We are in the midst of not just the “dog days of summer” but the dog days of Covid. We were all looking forward to a summer where we started to get back to normalcy and up until now, we had that. Our kids were back at camp (with thoughtful precautions). We moved most of our social and communal interactions off of Zoom and we travelled to see our loved ones, many of whom we hadn’t seen for over a year and a half. We shared long hugs and deep sighs of relief.
We knew that we were not done with this historic pandemic, but most of us were vaccinated and most of the restrictions set by the City, County, and State were lifted. We have said that we would be feeling the overwhelming impact of Covid on our community for years to come, especially on the growing number of our most vulnerable and on our treasured Jewish institutions. We understood that effectively addressing the emotional and psychological impact would need to become a top priority.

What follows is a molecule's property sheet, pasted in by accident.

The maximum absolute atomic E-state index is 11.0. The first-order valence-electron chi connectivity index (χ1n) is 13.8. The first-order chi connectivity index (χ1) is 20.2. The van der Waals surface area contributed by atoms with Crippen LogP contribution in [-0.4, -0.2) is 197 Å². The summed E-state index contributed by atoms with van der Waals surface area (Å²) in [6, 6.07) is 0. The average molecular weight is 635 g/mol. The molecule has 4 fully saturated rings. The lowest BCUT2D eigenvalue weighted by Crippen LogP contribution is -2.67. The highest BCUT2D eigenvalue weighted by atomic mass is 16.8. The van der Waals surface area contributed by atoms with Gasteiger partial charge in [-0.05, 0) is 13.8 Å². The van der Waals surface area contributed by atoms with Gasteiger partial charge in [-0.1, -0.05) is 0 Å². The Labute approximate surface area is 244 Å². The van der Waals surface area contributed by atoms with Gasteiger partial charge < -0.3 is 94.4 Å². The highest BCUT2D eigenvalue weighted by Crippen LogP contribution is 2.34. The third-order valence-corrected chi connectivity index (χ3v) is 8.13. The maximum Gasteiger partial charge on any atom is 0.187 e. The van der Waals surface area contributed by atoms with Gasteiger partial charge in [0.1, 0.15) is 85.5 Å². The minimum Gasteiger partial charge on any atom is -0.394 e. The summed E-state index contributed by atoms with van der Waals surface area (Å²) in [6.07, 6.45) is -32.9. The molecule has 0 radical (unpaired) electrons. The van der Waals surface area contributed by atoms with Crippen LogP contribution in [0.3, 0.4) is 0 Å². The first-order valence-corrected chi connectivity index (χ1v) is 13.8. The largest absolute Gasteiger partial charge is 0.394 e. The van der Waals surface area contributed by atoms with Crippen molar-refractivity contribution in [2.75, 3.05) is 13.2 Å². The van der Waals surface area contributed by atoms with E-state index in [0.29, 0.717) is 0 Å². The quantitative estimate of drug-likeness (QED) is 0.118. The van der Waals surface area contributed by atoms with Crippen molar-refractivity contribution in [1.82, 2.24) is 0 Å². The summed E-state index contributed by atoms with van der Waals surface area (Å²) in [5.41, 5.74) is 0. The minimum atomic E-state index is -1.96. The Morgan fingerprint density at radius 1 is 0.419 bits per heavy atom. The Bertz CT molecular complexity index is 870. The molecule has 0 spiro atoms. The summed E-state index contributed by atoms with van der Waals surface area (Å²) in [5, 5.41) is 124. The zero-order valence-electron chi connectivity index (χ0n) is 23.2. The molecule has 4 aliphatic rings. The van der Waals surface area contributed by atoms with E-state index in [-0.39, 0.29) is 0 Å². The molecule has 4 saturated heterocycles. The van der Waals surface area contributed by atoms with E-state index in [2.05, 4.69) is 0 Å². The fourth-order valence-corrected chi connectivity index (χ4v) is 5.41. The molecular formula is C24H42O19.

We also were deeply worried that “reopening” would create a false sense of security and lower the sense of urgency to financially support our growing priorities and our even more essential work.
Today, on top of everything else, we are all concerned with a new variant and fearful that we will need to take several steps back. This impacts all of us and our critical work to address our greatest needs.
The dog days of Covid are not about battling extreme heat, drought, and thunderstorms. The dog days of Covid are about our collective resolve to battle our most pressing communal challenges — isolation, anxiety, depression, food insecurity, and poverty.
Our Federation led our community before and during the toughest days of this pandemic. We did this together. Our community needs us even more today. We can’t do our work without you.
August is not a usual time for us to ask you to give. This is not a usual August.
Wishing you continued good health,
President & CEO